This article needs to be updated. The reason given is: What has happened in the investigation over the last three years? What further charges relating to Sturgess and Rowley have been laid? ("The announcement went on to state that the investigation into the Amesbury poisoning was ongoing by the Police and the Crown Prosecution Service, and further charges relating to Sturgess and Rowley would follow".) What has happened in the inquest into Sturgess' death? ("The Senior Coroner, David Ridley, issued a 31-page ruling on the scope of the inquest on 20 December 2019, but no date for the full inquest was given".).(April 2022)
|2018 Amesbury poisonings|
|Location||Amesbury, Wiltshire, England|
|Date||30 June 2018|
|Weapons||A-234 (suspected chemical weapon used)|
(8 July 2018, aged 44, after being admitted to hospital)
(45; admitted to hospital; discharged 20 July 2018)
|Coroner||HM Coroner for Wiltshire and Swindon|
On 30 June 2018, in Amesbury, two British nationals, Charlie Rowley and Dawn Sturgess, were admitted to Salisbury District Hospital in Wiltshire, England. Police determined that they were poisoned by a Novichok nerve agent of the same kind used in the poisoning of Sergei and Yulia Skripal in Salisbury, 8 miles (13 km) away, almost four months prior. Sturgess died on 8 July, and Rowley regained consciousness two days later.
Hospital admissions and subsequent death of Sturgess
According to the subsequent press report released by the Metropolitan Police, at 10:15 on Saturday 30 June 2018, the South Western Ambulance Service was called to a residential address in Amesbury after Dawn Sturgess had collapsed. She was subsequently taken to hospital and admitted. At 15:30, the ambulance service was again called to that address, after Charlie Rowley had fallen ill. He was taken to hospital, and Wiltshire Police were informed of both admissions.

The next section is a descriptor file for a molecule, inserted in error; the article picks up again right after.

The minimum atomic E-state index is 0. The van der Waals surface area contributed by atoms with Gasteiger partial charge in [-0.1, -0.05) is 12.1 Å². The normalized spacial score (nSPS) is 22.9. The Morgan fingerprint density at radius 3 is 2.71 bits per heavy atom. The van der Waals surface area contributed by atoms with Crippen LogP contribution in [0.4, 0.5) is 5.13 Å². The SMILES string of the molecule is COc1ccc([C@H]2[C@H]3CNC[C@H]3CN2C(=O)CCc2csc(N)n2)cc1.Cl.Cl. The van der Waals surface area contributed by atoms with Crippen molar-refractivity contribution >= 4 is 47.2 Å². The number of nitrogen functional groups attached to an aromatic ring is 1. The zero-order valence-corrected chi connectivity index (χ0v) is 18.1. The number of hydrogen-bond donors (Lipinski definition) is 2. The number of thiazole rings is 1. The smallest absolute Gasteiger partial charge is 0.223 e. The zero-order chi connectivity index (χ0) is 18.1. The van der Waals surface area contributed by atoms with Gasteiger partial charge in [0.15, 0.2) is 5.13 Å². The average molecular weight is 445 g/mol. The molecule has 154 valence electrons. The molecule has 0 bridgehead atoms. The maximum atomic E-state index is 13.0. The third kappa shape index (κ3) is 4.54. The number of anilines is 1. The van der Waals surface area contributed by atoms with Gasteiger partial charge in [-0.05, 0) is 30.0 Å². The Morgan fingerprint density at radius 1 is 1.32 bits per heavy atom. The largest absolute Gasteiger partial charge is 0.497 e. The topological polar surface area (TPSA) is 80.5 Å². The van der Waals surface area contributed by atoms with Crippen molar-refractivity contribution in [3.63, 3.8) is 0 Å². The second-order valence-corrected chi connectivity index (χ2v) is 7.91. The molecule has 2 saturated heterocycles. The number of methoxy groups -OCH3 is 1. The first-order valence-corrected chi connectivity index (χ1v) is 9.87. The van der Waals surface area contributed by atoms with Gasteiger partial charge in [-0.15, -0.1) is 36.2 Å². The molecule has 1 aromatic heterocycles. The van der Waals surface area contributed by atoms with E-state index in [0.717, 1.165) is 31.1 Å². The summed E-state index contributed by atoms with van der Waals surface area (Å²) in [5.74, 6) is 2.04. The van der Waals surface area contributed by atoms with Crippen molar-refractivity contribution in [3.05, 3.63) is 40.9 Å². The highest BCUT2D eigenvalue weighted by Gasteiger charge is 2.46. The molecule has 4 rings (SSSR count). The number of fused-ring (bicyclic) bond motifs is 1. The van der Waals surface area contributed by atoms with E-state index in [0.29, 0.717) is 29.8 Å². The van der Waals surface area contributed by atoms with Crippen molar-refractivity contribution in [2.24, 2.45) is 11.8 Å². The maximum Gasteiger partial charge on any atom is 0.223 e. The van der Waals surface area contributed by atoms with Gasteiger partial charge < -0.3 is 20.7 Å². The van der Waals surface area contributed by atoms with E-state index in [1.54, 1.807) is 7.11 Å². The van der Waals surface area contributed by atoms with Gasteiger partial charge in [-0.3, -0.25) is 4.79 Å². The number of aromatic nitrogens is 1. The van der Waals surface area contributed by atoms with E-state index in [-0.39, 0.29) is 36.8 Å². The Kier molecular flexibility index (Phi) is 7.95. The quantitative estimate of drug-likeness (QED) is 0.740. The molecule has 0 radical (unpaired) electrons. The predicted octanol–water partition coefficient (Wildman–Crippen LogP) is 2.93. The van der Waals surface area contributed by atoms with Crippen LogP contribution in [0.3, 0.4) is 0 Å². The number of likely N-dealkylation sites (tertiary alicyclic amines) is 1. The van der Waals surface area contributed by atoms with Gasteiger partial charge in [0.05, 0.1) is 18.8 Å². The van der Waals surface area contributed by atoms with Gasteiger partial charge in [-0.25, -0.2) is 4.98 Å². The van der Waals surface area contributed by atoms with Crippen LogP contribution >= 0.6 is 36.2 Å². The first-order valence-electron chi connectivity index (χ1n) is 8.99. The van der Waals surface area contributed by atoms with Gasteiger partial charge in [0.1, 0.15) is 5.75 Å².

On 8 July, Sturgess died at Salisbury District Hospital after doctors took the decision to switch off her life support. On 10 July, Rowley regained consciousness and there was a "small but significant improvement to his condition" according to the hospital. On 11 July, he was no longer in critical condition and the hospital downgraded his condition to "serious but stable". The same day, officers from the investigation team spoke with Rowley. He told his brother Matthew the nerve agent had been in a small perfume or aftershave bottle, which they had found in a park about nine days before spraying themselves with it. The police later closed and fingertip-searched Queen Elizabeth Gardens, a riverside park in central Salisbury, which the couple had visited the day before they fell ill. The funeral of Sturgess took place at Salisbury crematorium on 30 July 2018.
On 20 July, Rowley was discharged from the hospital. Over the weekend of 18/19 August 2018, he was re-admitted to hospital with sight problems. On 4 September 2018 he was reported to be ill with meningitis but was expected to leave hospital "within a month".